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A serious illness or injury can be disruptive. You need to heal, and you may be overwhelmed for a while as you put your work and family life back together.
There’s a strong chance your finances will be affected, too, if an unpaid medical bill makes its way to your credit reports. (Read more about your options for paying medical bills).
Even smaller medical bills can strain finances, too. Here's how medical bills affect your credit and how to deal with the fallout if you end up in collections when a bill goes unpaid.
Do medical bills affect your credit?
Medical bills are most likely to affect your credit if they go unpaid for many months and get turned over to collections.
Medical providers don't always report payment information to the three major credit bureaus. As of July 1, 2022, there is a year-long waiting period before unpaid medical debt can appear on your credit reports.
Also beginning in July 2022, the credit bureaus states will remove all paid medical debt from credit reports. Check your reports after that cutoff to make sure that your paid medical debt no longer appears.
But if you don't pay a bill, eventually your medical provider may turn the debt over to a collections agency. At this point, your unpaid bill probably is showing up on your credit reports as having gone to collections.
This is where things get messy, because the information on your credit reports is used to create your credit scores. Failure to pay a bill affects the biggest factor determining your credit scores: payment history. Consequently, having a medical bill in collections can result in serious damage to your credit scores.
Can I get medical bills off of my credit reports?
If your medical bill is in collections by error and is hurting your credit score, you’re probably wondering if it can be removed. If the bill is less than one year old or if it has now been paid by insurance, you should be able to dispute the error with the credit bureau.
Making the effort to file is dispute is worth it because poor credit scores can make borrowing money really expensive.
Here are the steps to take:
Gather evidence. Collect as much documentation as you can to prove the bill was paid. Ask for payment records from your doctor’s office, find copies of canceled checks or dig up old credit card statements.
File your dispute with any credit bureau that's reporting the error. Make sure to check your credit reports from all the three bureaus. Through December 2022, you get free weekly to your reports by using AnnualCreditReport.com.
Keep communicating. The Fair Credit Reporting Act requires the credit bureaus to follow up on all credit reporting error disputes. Keep communicating with the companies to check on the status of your dispute, and be prepared to provide additional documentation if requested.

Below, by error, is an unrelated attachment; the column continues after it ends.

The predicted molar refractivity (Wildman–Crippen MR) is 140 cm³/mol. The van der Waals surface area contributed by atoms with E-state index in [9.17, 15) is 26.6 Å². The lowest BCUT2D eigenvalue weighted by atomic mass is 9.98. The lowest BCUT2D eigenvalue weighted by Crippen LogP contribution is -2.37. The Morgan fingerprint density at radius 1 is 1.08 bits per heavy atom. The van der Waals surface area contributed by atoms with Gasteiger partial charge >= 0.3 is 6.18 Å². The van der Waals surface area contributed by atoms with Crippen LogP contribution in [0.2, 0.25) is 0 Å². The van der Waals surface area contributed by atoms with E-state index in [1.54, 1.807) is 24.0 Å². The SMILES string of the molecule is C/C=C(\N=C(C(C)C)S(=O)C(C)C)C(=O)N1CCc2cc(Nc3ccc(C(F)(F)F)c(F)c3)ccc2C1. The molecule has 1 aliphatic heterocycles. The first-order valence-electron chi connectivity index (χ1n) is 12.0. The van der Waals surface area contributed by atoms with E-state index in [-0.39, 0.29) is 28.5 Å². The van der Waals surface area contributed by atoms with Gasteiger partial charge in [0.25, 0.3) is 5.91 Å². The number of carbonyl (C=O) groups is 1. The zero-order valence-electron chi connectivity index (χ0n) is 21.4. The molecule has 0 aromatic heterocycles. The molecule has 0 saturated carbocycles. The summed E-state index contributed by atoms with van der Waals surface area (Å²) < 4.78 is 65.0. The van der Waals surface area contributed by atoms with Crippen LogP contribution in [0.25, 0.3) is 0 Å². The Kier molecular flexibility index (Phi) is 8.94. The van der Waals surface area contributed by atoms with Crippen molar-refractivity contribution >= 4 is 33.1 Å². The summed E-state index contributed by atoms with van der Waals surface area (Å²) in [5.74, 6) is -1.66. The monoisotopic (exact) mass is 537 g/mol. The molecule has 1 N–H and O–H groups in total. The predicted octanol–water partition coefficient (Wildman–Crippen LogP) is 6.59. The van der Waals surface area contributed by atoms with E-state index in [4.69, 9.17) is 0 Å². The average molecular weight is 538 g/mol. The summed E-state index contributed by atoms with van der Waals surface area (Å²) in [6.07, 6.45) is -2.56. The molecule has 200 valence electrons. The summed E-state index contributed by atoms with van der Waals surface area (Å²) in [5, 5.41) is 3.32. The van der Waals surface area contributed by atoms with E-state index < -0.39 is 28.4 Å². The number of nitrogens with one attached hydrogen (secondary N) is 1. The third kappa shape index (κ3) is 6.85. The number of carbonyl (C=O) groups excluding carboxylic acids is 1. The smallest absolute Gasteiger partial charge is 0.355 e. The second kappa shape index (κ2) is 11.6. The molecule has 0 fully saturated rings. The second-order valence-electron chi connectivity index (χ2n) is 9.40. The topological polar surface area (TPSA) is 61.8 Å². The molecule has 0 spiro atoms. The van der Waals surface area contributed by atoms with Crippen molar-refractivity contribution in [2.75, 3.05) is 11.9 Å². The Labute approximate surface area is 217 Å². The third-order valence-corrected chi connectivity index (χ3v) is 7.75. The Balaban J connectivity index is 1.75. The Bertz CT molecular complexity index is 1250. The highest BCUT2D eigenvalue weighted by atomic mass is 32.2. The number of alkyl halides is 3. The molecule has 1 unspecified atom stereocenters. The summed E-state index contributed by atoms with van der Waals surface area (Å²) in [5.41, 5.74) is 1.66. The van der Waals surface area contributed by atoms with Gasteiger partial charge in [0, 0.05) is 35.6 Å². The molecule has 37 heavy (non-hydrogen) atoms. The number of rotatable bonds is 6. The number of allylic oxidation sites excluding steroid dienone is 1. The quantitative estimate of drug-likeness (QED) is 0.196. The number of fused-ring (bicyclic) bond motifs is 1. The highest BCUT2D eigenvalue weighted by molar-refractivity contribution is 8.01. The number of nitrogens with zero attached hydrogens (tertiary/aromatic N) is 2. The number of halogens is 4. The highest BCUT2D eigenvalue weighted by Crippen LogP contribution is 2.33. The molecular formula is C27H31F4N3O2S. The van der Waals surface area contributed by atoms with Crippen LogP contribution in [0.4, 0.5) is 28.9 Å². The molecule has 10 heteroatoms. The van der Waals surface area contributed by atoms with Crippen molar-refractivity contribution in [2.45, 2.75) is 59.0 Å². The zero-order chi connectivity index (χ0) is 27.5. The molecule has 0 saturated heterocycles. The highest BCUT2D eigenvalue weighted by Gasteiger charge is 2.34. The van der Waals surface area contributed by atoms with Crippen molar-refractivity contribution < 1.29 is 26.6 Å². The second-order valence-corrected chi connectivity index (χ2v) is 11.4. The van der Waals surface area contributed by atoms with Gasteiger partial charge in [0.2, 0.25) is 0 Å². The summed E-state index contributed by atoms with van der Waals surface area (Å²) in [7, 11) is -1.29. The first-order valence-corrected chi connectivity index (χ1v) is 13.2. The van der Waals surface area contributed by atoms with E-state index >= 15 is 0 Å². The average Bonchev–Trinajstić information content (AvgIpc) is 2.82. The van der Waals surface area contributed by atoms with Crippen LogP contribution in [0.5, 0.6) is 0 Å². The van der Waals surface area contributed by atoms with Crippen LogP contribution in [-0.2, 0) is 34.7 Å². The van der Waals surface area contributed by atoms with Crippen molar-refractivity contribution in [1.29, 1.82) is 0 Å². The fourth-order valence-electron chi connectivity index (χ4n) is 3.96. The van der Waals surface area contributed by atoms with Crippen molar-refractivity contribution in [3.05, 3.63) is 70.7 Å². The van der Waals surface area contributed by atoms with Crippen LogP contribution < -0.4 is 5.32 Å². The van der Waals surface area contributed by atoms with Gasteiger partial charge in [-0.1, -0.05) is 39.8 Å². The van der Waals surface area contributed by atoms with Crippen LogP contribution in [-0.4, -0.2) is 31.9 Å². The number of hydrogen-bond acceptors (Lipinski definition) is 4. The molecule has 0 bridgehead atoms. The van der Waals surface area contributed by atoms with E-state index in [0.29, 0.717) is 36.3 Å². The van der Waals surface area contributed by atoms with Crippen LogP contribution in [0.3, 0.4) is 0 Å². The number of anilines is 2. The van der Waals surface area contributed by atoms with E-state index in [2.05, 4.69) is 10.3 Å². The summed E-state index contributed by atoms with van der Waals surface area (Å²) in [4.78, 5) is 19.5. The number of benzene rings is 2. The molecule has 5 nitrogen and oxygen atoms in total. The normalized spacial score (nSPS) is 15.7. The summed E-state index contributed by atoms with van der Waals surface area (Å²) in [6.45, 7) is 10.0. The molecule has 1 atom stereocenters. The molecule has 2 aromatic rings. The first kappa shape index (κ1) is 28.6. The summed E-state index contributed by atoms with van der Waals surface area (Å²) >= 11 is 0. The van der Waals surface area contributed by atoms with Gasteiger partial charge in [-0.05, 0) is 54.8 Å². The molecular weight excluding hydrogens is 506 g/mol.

What if insurance didn't or won't pay?
Medical debt collections have to come off your reports if the health insurance company pays up. But what if you don't have insurance, you can't get the insurer to pay or you get tired of waiting on insurance and pay off a collections account yourself?
The damage to your credit depends on the type of scoring model and the version used by a potential creditor to check your creditworthiness.
FICO 8, the credit scoring model most lenders rely on, treats collections accounts the same, no matter whether they're paid or unpaid. So the damage has been done regardless of whether you pay — although paying will get the bill collector off your back and remove the risk of it suing you for payment.
The FICO 9 scoring model and the VantageScore 3.0 disregard collections accounts that have been paid. FICO 9 will weigh medical bills in collections less heavily than other types of unpaid accounts. However, FICO 9 is not in widespread use by lenders. VantageScore 3.0, a competitor to FICO, is more widely used.
Collections accounts can take around seven years to drop off your credit report, although the impact on your credit score will lessen over time. To help your score rebound, the best thing to do is keep consistent credit habits as much as you can, such as paying your other bills on time and keeping your credit card balances low.
Can I stop medical bills from affecting my credit?
You can take some steps to prevent future medical bills from affecting your credit.
Follow up with your insurance company. Understand your insurance policy and follow up by phone or email to make sure the company is paying the bills it has agreed to cover.
Negotiate unmanageable bills. When you can’t afford to pay a bill, contact your medical provider and try to negotiate it down or ask for a payment plan. If you’re successful, get the new amount you owe in writing so that you have a record of your agreement in case of a future dispute.
Get your unpaid debt under $500 by the end of 2022. Starting Jan. 1, 2023, all medical debt less than $500 will not appear on credit reports from the three major bureaus. The bureaus made these decisions after a review of medical debt revealed that, for most people, the debt was a result of a one-time or emergency event. If you have unpaid medical debt, it would be a great idea to try to get it below $500 before the end of the year so that it won't appear on your credit reports after Jan. 1.
Consider hiring a billing advocate. If you’re overwhelmed by your bills and aren’t sure how to proceed, think about hiring a medical billing advocate. This professional can sort through your bills and try to negotiate them on your behalf.
Crowdfund your medical bill. Set up a fundraiser with a crowdfunding site such GiveForward to get help with your bills from family, friends and strangers — though it's not a surefire way to pay off medical debt.